Oh London. The famous saying “art is everywhere” makes complete sense when you are here. It is literally all over the place, museums, galleries, auction houses, installations, street art, and performances are taking over the city. Overwhelming much? Yes a bit, but what a joy to be able to see these artworks in the flesh.
I listed for you my dears, seven exhibitions that you must see while you are here. For a complete artsy experience, between two shows I highly recommend you to go grab some food in one of the many restaurant/coffee shops on the very cool Dean Street (Soho). Enjoy!
Richard Jackson : ” New Paintings ” at Hauser & Wirth
The Los Angeles based artist, Richard Jackson, took over one of the stunning space of the Hauser & Wirth Gallery to show his new artworks. Sculptures, neon art, installations, splash of colorful paintings all over his works but also on the gallery surface, made me think that there is some influence from the action painting here, his painting is without a doubt performative and quiet abstract. His art is pretty straight forward, he draws his inspiration into american culture, common figures and references. My favorite piece? “The Shower Room” aka where American Psycho meets Mondrian. Go see it !
Where | Hauser & Wirth : 23 Savile Row London W1S 2ET
Henri Matisse : ” The Cut-Outs ” at the Tate Modern
No need to introduce the French Master Henri Matisse. Facing health issues (and not being able to paint), this giant of Modern Art invented a new medium : les gouaches découpés (paper cuts outs). He started to cut into painted papers to make the wonderful shapes that we know today. What he called “Paintings with Scissors”, are amazing free spirited compositions. This wonderful and unique exhibition at the Tate Modern is such a treat. Just sit there, lie on the floor if you can, it’s like the figures are flying.
Where | Tate Modern : Bankside, London SE1
Pangaea : New Art From Africa And Latin America at Saatchi Gallery
You can love or hate the man, but you need to admit that the Saatchi Gallery is one of a kind. It’s bigger than life like his owner, it’s a museum more than a gallery as the space and the numbers of room dedicated to the exhibitions is wide. The running shows are focusing on artists from Africa and Latin America, each exhibition is special and will make you travel. My favorites? Vincent Michea, Boris Nzebo, and Rafael Gómezbarros’s ants for their freakiness. Also, if you wonder from where the weird smell in the gallery is coming from, just go downstairs, you might have an interesting art/illusion experience.
Where | Saatchi Gallery : Duke of York’s HQ King’s Road London SW3 4RY
Chris Marker : ” A Grin Without A Cat ” at the Whitechapel Gallery
Marker passed away two years ago, letting behind him an experimental and quiet enigmatic art production. The legendary French filmmaker created over his career film-essays that influenced generations of cineast after him. Mixing science fiction, realism, politic and poetry, his oeuvre is incredibly rich. Sometimes dark, always witty, his work will makes you travel. The Whitechapel Gallery is an incredible space in east London that you have to visit.
Where | Whitechapel Gallery: 77-82 Whitechapel High Street London E1 7QX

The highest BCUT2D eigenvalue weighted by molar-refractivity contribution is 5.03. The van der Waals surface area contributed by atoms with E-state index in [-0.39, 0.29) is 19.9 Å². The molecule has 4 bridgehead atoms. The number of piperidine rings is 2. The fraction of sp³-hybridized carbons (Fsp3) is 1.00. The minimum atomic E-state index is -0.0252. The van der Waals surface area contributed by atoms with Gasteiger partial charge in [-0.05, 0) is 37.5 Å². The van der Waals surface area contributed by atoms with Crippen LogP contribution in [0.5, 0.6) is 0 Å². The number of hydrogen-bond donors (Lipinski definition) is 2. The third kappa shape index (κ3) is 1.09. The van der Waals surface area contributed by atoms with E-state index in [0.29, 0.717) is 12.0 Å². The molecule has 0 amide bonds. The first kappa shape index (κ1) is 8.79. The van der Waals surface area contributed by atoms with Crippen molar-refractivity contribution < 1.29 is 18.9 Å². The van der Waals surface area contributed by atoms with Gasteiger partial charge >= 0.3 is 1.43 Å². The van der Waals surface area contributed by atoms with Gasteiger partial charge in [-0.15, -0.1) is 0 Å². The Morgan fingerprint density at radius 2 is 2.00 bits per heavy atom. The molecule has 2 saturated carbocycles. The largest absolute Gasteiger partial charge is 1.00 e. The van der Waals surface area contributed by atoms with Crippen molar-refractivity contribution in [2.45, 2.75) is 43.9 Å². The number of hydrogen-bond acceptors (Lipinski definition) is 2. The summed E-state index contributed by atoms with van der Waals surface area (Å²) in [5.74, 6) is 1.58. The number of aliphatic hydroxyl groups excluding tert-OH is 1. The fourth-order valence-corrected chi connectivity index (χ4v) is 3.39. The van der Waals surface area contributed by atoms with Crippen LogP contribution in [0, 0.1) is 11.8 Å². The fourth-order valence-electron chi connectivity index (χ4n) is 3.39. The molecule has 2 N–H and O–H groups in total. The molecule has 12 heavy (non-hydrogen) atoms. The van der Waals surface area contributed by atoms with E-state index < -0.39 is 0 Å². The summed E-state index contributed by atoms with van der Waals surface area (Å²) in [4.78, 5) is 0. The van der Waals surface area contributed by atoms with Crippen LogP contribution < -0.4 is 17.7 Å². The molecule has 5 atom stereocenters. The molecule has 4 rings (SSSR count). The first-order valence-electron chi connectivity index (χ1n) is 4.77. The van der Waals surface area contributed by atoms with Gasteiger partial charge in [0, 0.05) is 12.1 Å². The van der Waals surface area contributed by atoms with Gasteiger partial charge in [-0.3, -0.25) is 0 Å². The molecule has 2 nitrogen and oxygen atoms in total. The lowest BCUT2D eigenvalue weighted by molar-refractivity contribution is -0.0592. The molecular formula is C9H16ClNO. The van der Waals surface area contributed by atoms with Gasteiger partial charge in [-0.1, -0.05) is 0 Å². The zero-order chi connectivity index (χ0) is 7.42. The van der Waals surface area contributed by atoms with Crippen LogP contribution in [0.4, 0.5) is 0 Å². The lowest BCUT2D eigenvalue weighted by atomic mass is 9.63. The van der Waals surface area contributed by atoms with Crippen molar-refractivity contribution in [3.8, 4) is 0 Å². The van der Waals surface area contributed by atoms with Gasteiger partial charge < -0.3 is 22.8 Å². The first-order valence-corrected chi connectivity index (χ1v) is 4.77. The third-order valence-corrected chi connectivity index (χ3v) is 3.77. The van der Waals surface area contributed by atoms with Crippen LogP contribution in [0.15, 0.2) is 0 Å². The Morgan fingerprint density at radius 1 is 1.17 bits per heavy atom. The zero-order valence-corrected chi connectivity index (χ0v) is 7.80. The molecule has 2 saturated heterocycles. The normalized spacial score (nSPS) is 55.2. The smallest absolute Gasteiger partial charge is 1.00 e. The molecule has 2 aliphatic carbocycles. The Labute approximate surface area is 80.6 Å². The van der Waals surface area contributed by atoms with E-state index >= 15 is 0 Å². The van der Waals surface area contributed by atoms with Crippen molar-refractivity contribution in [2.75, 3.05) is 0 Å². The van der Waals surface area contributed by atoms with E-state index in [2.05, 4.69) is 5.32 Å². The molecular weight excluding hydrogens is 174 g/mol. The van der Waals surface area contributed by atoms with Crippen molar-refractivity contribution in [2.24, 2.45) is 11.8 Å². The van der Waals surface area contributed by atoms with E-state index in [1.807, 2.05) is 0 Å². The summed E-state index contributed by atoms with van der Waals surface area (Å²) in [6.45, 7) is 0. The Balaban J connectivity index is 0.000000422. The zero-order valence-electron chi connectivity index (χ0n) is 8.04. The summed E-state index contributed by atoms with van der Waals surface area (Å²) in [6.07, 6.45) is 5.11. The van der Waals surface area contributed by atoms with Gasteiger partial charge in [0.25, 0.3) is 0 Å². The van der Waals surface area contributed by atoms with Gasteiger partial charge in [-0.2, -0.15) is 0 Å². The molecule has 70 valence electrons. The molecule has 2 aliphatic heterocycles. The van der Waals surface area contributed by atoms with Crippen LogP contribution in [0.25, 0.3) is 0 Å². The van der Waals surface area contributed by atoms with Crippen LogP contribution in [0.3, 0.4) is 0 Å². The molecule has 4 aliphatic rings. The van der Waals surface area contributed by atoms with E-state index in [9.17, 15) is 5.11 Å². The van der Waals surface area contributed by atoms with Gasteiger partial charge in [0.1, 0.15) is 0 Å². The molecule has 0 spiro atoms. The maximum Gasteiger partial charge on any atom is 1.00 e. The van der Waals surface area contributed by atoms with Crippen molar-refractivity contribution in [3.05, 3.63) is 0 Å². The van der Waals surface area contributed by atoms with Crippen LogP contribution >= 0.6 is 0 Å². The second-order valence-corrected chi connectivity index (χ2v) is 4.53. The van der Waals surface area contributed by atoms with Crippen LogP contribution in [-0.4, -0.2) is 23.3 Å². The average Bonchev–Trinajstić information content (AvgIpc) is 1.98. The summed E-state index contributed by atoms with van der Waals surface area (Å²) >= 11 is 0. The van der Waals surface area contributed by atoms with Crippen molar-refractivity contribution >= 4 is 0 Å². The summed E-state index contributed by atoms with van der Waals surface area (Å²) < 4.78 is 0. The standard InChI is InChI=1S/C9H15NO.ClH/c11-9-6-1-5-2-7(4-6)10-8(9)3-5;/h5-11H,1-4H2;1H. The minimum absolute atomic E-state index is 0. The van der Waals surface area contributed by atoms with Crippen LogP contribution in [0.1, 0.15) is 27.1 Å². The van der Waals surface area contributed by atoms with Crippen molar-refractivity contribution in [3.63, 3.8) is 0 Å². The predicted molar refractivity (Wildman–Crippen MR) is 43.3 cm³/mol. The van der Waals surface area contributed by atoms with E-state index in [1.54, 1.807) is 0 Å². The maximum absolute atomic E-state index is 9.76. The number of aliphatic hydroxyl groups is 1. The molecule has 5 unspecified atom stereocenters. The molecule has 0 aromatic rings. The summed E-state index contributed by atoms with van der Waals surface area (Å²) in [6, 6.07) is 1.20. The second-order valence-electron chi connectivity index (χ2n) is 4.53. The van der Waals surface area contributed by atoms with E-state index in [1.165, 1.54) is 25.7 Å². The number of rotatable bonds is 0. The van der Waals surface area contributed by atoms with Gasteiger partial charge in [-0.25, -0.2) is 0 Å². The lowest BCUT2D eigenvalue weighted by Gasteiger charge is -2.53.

Moyra Davey : “Life without sheets of paper to be scribbled on is masterpiece” at Camden Art Center
“Canadian artist Moyra Davey works across photography, film and writing to create intimate, flâneur-like visual essays on the everyday passing of time and her filtered relationship to literature”*. I really enjoyed the photographies/diary of the artist, each picture was folded and sent by post to the Camden Art Center, it focuses on details captured accidentally. Somehow the whole process made me feel that the pictures were becoming objects as they were “used” before being displayed on the walls. The show is quiet autobiographic, and slightly melancholic.
Where | Camden Arts Centre : Arkwright Road London NW3 6DG
Phyllida Barlow : “Dock” at the Tate Britain
“For over four decades Phyllida Barlow has made imposing, large scale sculptural installations using inexpensive, everyday materials such as cardboard, fabric, timber, polystyrene, plaster, scrim and cement. Her distinctive work is focused on her experimentation with these materials, to create bold and colourful three-dimensional collages”**. Commissioned by the Tate Britain, this ambitious work will take you to another world. Working with its surrounding, the pieces are dialoging with the docks facing the museum. If you like Barlow’s work, I also highly recommend you to visit her current show “Fifty Years of Drawings” at Hauser & Wirth in London.
Where | Tate Britain : Millbank, London SW1P 4RG
Lea Cetera : ” Observational Comedy ” at Southard Reid Gallery
“Cetera makes sculpture, performance and video, integrated and overlaid with one another so as to co-exist in a ‘live’ capacity when viewed in an exhibition context”***. The New-York based artist brings us into her quiet complex universe. The objects/sculptures displayed and the videos need to be seen as the whole piece of art and not individually.I spent a lot of time in the gallery trying to understand what was going on, until I realised that the performers on the videos were referring to the setting of the exhibition itself. Suddenly the objects in the room took another dimension,and started a dialogue with the videos. I really enjoyed the porcelain take away cups. Southard Reid Gallery is not easy to find, but their location is quiet amazing especially on a sunny afternoon.
Where | Southard Reid Gallery : 7 Royalty Mews Soho London, W1D 3AS
Also recommended :
Céline Condorelli at Chisenhale Gallery – Leo Gabin at White Cube Gallery – Katharina Fritsch’s Hahn at Trafalgar Square (in front of the National Gallery) – The Fashion World of Jean Paul Gaultier at Barbican.